La Boca

La Boca is a neighbourhood located in the city of Buenos Aires, at the mouth of Riachuelo River (which flows into the River Plate). The neighbourhood’s name derives precisely from this location, given the fact that it’s found at the mouth of Riachuelo River. It belonged to the city’s harbour for many years, serving as an attraction spot for some European immigrants who were looking for a job. The harbour only changed its location to the city’s northern many years later.

By the end of the 19th century, an Italian community (particularly from the city of Genoa) began to settle itself in the area, something that happened later with immigrants from Spain, Greece, Germany and France. La Boca was at the time a working-class neighbourhood, serving those who worked at the harbour.

In 1882, there were so many people from Genoa that they made to decision to notify the King of Italy of the fact that they were establishing the La Boca Republic. The then president of Argentina saw this news and removed the Genovese flag from the neighbourhood.

The neighbourhood holds a unique architecture, with houses made of wood and zinc, leftover materials from shipbuilding. The same happened with paintings, which were used to colour the houses. This is the reason why they are so colourful and different from each other.


In 1950 a group of neighbours of La Boca decided to recover an abandoned zone, where trains used to pass. Benito Quinquela Martín, the famous Argentinian painter, was one of the elements of that group.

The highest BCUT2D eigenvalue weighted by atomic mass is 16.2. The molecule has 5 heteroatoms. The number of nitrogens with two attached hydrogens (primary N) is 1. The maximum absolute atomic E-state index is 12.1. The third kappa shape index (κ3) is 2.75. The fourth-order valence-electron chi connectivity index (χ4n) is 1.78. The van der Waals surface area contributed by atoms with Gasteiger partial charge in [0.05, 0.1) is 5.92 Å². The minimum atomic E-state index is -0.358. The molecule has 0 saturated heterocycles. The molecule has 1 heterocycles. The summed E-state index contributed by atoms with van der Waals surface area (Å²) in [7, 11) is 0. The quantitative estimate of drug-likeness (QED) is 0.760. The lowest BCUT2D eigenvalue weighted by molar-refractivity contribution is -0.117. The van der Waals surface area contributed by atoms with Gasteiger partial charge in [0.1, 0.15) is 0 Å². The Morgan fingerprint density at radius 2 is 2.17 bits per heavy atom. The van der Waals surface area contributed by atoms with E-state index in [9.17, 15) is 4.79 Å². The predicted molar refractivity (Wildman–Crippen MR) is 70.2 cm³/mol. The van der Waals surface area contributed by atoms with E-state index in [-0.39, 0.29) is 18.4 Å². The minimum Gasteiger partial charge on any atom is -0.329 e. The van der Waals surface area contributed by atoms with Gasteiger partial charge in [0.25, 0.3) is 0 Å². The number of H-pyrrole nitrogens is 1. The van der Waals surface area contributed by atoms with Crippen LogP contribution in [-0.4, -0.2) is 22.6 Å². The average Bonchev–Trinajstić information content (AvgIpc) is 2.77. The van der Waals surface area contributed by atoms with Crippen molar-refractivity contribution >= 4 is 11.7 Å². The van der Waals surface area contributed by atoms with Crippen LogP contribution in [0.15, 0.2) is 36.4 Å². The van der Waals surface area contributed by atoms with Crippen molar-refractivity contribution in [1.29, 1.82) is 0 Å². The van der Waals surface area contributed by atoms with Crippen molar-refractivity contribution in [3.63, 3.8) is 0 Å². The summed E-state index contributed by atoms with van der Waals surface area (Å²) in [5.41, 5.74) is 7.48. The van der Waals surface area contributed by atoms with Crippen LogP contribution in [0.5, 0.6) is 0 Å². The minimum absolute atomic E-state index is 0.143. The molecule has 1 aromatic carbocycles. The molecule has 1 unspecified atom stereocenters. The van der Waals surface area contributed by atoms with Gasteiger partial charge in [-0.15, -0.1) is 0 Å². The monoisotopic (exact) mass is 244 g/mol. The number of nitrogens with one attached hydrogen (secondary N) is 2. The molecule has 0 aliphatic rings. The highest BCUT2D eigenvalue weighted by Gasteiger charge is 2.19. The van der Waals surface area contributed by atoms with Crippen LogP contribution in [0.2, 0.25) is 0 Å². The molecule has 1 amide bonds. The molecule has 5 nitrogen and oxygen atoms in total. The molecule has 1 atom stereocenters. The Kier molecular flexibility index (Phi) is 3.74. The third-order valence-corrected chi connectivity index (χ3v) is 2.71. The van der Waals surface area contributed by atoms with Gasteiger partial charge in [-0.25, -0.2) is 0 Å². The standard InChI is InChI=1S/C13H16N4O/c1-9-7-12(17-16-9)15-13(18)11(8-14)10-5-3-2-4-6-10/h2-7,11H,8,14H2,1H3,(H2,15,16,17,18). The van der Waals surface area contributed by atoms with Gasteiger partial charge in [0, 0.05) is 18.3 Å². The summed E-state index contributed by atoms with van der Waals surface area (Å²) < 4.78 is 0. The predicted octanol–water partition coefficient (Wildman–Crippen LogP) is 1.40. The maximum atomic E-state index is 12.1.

A couple of years later, the government built a street museum, naming it Caminito, the name of a popular tango. The houses made of zinc and wood were painted with vibrant colours: yellow, red, blue, orange.

The artistic community of Buenos Aires started to reside in this gorgeous setting in order to exhibit their works. As time moved on, Caminito became famous for its artists, for those looking for a bohemian lifestyle and for its tourists.

La Bombonera

The foundation of Clube Atlético Boca Juniors was concatenated by 5 teenagers, the children of Genoese immigrants who happened to inhabit the neighbourhood of La Boca. It happened in 1905.

Regarding the choice of the club’s colours, they decided they would adopt those of the first docked ship in the following day. The first ship to arrive was Swedish, painted in yellow and blue. And these are still the club’s colours in the present day.

Boca Juniors played for several years in different venues, until having their own stadium. Its construction posed an enormous challenge, giving the club’s poor financial status, stripped of the ability to buy a large piece of land for having it built in La Boca.

During its construction, the architect held accountable for the project was gifted a bonbon box, which, in his opinion, resembled the stadium. From that moment onwards, he started to call the stadium Bombonera. It is still known as such.

La Boca is a typical neighbourhood of Buenos Aires and holds several reasons to justify a visit. Several Argentines, with whom I talked to, warned me that it is actually a dangerous location, where many robberies take place and that I shouldn’t go there (without being part of an organised group).

But the fact that I’m a bit experienced already when it comes to travelling always helps to play down such information, and so I decided to visit it. I walked through the neighbourhood, walked by La Bombonera and explored the Caminito area. This street is very touristy, but in all honesty I think it’s worth it.

When you visit Buenos Aires, do not miss it. Seeing this history-packed place is totally worth it.